New Oregon bill attempts to tackle catalytic converter theft

SB 803 sponsored by Senator Gorsek came into effect on January 1; solves the problem at the point of sale with new regulations

A number of catalytic converters at a scrap plant, December 14, 2021 (KOIN)

PORTLAND, Ore. (PORTLAND TRIBUNE) – Senate Bill 803, sponsored by Sen. Chris Gorsek, D-Troutdale, and Sen. Bill Kennemer, R-Oregon City, puts in place market protections that will make it “nearly impossible to profit from selling catalytic converters ”because there will be no buyers.

“Most catalytic converters end up making their way into the trade chain of the big recycling companies,” said Kevin Demer, Multnomah County Senior Assistant District Attorney. “These companies absolutely do not want to buy stolen catalytic converters and with this law, only legitimately acquired catalytic converters will have the proper papers and can be purchased.”

The bill entered into force on January 1.

Catalytic converters are an emission control device attached to a vehicle’s exhaust system. Coins are attractive to thieves because they are easy to remove and contain precious metals that can be sold quickly.

Law enforcement has said that stolen converters are typically sold for a few hundred dollars to a middleman, which is when the real profits kick in.

The National Insurance Crime Bureau estimates that the scrap metal in a converter is valued between $ 800 and $ 1,500.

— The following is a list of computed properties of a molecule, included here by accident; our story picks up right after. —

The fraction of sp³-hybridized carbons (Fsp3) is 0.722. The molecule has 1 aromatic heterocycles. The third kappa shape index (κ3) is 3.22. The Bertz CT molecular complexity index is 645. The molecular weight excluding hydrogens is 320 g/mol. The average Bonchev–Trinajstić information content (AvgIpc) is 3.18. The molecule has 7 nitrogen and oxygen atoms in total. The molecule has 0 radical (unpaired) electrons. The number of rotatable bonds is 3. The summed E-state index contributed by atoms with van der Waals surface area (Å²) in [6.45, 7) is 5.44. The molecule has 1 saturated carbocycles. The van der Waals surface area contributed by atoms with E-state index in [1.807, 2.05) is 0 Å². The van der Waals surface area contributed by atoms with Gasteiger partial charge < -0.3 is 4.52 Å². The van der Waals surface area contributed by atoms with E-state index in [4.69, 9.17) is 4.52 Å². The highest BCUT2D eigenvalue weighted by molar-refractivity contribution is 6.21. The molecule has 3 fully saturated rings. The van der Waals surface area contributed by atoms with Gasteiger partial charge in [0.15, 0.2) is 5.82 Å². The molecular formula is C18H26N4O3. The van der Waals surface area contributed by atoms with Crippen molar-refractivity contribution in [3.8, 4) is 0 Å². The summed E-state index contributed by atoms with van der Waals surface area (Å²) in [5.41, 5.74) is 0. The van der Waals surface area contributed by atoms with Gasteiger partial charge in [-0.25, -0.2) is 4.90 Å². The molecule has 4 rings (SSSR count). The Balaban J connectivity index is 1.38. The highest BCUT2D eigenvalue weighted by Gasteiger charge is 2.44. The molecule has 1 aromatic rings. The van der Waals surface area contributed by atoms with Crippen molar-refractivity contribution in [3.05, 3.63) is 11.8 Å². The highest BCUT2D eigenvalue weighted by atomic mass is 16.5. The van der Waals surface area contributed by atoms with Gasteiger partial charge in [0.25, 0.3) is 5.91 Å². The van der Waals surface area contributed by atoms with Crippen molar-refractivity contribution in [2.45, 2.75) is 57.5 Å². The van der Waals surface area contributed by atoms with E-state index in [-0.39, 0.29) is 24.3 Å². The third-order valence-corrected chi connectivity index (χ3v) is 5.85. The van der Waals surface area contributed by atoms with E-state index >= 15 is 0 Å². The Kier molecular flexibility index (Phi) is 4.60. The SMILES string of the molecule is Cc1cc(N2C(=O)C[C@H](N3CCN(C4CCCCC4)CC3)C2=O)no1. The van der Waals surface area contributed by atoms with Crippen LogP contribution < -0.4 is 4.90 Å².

These middlemen, officials said, entrust these converters to auto supply companies and junkyards looking for precious metals like platinum and rhodium.

While not all recyclers know converters have been stolen, some may have turned a blind eye in the past, officials said, with few checks and balances. The new law prevents this trend.

Officials describe the new system as akin to guards around beer kegs, which contain the same precious metals that make cat converters so coveted. The new bill attempts to make the resale of the auto part more difficult by restricting sales to commercial sellers only. It also requires scrap companies to keep the make, model year, vehicle identification number, and license number associated with any cat converters they purchase.

“Rather than asking for more money to fix the problem, the SB 803 gets right to the point by removing the financial incentive to steal a catalytic converter,” said Senator Kennemer.

Elected officials said communities could not count on arrests and prosecutions to solve the problem, as in recent years catalytic converter thefts have exploded as law enforcement agencies like the Service Gresham Police Station and the Multnomah County Sheriff’s Office are understaffed.

The Portland Tribune and its parent company Pamplin Media Group are the media partners of KOIN 6 News

“This legislation has won broad support from legislators, law enforcement agencies and the scrap metal industry,” said Senator Gorsek. “This will keep Oregonians statewide from falling victim to catalytic converter theft while preserving law enforcement’s limited resources for other serious crimes.”

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